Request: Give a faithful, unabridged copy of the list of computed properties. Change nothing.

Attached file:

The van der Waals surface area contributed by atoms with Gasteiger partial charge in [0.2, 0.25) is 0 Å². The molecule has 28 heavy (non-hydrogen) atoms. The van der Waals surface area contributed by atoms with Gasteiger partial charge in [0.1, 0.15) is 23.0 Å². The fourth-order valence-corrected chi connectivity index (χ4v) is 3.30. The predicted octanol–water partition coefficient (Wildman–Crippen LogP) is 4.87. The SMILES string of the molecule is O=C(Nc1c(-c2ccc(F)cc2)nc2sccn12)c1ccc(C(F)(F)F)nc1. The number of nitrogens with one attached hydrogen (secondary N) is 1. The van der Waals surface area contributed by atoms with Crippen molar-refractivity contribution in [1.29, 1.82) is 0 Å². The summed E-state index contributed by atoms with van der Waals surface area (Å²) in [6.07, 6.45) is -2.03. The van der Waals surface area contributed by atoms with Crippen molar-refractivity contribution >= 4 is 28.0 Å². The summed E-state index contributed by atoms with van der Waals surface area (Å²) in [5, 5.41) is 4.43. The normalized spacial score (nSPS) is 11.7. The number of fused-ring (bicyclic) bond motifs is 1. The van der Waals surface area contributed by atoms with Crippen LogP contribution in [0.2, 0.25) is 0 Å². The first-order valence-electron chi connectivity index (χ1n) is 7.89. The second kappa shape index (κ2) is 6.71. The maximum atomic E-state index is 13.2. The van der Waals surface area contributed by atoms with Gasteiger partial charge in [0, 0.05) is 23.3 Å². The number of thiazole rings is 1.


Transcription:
The van der Waals surface area contributed by atoms with Gasteiger partial charge in [0.2, 0.25) is 0 Å². The molecule has 28 heavy (non-hydrogen) atoms. The van der Waals surface area contributed by atoms with Gasteiger partial charge in [0.1, 0.15) is 23.0 Å². The fourth-order valence-corrected chi connectivity index (χ4v) is 3.30. The predicted octanol–water partition coefficient (Wildman–Crippen LogP) is 4.87. The SMILES string of the molecule is O=C(Nc1c(-c2ccc(F)cc2)nc2sccn12)c1ccc(C(F)(F)F)nc1. The number of nitrogens with one attached hydrogen (secondary N) is 1. The van der Waals surface area contributed by atoms with Crippen molar-refractivity contribution in [1.29, 1.82) is 0 Å². The summed E-state index contributed by atoms with van der Waals surface area (Å²) in [6.07, 6.45) is -2.03. The van der Waals surface area contributed by atoms with Crippen molar-refractivity contribution >= 4 is 28.0 Å². The summed E-state index contributed by atoms with van der Waals surface area (Å²) in [5, 5.41) is 4.43. The normalized spacial score (nSPS) is 11.7. The number of fused-ring (bicyclic) bond motifs is 1. The van der Waals surface area contributed by atoms with Crippen LogP contribution in [0.2, 0.25) is 0 Å². The first-order valence-electron chi connectivity index (χ1n) is 7.89. The second kappa shape index (κ2) is 6.71. The maximum atomic E-state index is 13.2. The van der Waals surface area contributed by atoms with Gasteiger partial charge in [0, 0.05) is 23.3 Å². The number of thiazole rings is 1.